The blackcurrant bush is grown extensively in central and northern Europe for its berries, which are generally used in jellies and as flavours for ice creams, yoghurts and alcoholic beverages. In some regions, especially in Burgundy, the bushes are pruned during the winter months. The cuttings already contain the hibernating buds. These buds, in the form of alcoholic tinctures, were used for a long time to enhance the flavour of the juice of the berries, especially after the juice had been stored for a few months.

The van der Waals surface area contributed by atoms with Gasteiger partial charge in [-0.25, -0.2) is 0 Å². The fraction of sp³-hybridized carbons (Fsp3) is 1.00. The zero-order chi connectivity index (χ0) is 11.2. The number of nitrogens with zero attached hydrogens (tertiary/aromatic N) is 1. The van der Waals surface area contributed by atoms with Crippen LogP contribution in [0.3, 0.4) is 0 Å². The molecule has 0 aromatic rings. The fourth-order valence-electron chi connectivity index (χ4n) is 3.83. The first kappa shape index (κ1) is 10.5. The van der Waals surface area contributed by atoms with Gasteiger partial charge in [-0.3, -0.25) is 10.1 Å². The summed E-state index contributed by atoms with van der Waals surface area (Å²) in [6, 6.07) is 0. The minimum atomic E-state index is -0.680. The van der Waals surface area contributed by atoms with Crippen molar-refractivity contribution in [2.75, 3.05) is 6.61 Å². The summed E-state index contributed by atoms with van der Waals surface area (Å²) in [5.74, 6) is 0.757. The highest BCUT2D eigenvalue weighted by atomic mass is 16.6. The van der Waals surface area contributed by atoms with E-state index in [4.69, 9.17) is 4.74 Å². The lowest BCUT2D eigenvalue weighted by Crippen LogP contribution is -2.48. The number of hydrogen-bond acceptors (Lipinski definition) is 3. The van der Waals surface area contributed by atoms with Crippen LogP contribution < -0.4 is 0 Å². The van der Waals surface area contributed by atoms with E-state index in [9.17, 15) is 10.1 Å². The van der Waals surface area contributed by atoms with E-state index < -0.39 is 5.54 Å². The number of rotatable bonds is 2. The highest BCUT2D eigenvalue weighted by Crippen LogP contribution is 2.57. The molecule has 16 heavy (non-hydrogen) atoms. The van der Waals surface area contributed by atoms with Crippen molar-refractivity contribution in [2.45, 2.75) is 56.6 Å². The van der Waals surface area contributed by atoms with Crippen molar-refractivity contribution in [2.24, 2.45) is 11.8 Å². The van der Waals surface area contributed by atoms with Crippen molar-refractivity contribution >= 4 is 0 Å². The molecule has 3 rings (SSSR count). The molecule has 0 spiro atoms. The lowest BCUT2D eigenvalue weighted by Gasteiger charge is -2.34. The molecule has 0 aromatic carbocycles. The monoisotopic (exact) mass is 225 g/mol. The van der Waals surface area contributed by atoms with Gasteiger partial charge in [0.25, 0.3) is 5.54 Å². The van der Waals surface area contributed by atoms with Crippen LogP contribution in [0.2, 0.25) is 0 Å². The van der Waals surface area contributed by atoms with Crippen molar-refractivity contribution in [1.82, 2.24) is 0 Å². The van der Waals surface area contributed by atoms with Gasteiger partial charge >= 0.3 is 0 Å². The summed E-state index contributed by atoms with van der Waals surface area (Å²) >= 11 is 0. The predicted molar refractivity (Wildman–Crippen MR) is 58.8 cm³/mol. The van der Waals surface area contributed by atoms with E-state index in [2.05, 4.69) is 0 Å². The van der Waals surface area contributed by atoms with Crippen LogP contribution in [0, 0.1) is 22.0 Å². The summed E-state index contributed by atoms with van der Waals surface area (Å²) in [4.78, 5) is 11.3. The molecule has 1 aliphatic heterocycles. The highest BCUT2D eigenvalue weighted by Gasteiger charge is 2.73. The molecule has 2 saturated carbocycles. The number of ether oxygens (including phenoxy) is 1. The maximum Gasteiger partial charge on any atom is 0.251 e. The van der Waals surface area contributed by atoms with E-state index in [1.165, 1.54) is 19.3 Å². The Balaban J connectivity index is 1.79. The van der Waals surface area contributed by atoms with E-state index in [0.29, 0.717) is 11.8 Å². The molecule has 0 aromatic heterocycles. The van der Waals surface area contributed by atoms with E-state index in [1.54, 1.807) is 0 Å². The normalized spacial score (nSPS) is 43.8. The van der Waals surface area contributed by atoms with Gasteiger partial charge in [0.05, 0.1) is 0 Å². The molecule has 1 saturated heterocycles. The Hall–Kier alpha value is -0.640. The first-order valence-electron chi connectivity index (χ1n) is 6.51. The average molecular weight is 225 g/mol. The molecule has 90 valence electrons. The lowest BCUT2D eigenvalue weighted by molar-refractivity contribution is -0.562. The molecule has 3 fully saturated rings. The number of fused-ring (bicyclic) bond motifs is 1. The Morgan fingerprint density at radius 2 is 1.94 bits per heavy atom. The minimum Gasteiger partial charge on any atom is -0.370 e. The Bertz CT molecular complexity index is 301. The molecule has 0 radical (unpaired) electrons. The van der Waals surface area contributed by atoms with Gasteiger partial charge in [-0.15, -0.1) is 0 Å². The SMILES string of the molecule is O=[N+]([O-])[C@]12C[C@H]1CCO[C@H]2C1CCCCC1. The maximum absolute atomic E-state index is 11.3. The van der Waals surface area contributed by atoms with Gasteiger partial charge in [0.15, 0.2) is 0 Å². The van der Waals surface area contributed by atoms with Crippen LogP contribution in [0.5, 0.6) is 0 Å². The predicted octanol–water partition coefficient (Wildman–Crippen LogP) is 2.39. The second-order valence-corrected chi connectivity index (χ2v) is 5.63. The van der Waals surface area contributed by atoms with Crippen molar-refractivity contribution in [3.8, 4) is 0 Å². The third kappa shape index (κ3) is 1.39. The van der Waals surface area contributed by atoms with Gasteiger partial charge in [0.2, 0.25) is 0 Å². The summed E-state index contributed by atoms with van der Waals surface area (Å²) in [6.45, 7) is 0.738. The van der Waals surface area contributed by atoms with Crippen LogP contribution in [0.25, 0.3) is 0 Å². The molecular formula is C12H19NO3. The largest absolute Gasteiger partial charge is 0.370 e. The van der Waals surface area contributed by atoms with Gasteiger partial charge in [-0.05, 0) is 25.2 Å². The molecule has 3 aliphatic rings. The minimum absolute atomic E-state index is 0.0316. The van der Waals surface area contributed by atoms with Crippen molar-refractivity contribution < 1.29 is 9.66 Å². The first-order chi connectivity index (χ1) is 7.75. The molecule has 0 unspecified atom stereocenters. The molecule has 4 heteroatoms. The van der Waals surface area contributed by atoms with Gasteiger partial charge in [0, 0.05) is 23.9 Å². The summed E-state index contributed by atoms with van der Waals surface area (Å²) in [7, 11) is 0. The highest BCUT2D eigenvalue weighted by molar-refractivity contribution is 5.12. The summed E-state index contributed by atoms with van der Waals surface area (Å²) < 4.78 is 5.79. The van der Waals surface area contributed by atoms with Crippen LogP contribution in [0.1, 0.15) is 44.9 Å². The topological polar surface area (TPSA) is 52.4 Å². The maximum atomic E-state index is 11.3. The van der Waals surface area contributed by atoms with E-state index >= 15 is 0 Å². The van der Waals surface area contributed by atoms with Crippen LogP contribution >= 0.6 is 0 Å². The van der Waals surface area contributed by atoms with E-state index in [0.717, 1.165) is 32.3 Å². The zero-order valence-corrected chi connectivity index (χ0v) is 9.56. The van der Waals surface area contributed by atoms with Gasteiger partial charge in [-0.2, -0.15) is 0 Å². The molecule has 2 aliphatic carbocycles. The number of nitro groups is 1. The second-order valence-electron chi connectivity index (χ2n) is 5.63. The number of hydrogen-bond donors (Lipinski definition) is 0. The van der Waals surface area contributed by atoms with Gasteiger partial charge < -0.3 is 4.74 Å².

In the last decade, an important portion of the buds also has been converted into an absolute. The solvent extraction yields 2-4% of a concrete, which gives about 80% of the absolute. This absolute serves largely the same purpose as the alcoholic infusion, namely as flavour enhancer, and in recent years is also used as a major ingredient in some luxury fragrances.
The absolute, in the form of a dark green paste, has a very characteristic, penetrating and powerful odour.